Can we say here that the appearance of “teenager language” in the humor is a glossed acknowledgement of the pluricultural landscape of teaching? The native speaker paradox derives from a monolingual and monocultural assumption that is largely due to the centuries old drive to nation states which culminated in the 19th century. The multilingual, pluricultural paradigm encompases the monolingual-monocultural one. While in the old monolingual paradigm native speakers are included and non-native speakers are excluded in the multilingual world the native speaker is not excluded as a way to right wrongs but is part of the plurilingual continuum.

As Derivry-Plard puts it:
“There are no longer any dichotomies but continua for defining languages, cultures, speakers, and teachers as social actors. In other words, the monolingual paradigm is restrictive and exclusive, whereas the multilingual paradigm is comprehensive and inclusive and accounts for a broader perspective and better understanding of the linguistic field and the linguistic markets.” (Derivry-Plard, 2018:143)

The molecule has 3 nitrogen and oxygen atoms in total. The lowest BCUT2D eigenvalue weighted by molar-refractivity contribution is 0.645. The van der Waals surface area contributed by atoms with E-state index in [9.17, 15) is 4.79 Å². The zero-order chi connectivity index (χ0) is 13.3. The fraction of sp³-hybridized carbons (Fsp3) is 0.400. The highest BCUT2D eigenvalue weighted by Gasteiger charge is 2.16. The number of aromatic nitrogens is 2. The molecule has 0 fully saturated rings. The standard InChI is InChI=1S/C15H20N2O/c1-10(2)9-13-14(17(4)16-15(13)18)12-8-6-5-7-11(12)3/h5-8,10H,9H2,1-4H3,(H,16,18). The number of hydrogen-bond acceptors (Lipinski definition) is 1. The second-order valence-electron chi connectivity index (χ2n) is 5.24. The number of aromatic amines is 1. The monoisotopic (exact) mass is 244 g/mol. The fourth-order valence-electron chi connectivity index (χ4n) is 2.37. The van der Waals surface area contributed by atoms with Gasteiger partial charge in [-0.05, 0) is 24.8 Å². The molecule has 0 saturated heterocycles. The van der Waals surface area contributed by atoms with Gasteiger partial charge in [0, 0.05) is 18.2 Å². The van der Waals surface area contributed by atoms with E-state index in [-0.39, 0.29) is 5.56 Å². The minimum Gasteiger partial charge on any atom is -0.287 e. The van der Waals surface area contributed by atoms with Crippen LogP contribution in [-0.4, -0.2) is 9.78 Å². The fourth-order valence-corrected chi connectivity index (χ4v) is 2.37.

She does not deny that embracing this is a difficult task however ignoring the necessity of this challenge is unethical and counterproductive.

Thanks for reading.

References

Derivry-Plard, M. & Griffin, C. (2017). Beyond Symbolic Violence in ELT in France. In Agudo, J. D. D. M. (Ed.) Native and Non-native Teachers in English Language Classrooms: Professional Challenges and Teacher Education (Vol. 26) (pp. 33-51). Walter de Gruyter GmbH & Co KG.

Derivry-Plard, M. (2018). A Multilingual Paradigm in Language Education: What It Means for Language Teachers. In Houghton, S. A. & Hashimoto, K. (Eds.) Towards Post-Native-Speakerism (pp. 131-148). Springer, Singapore.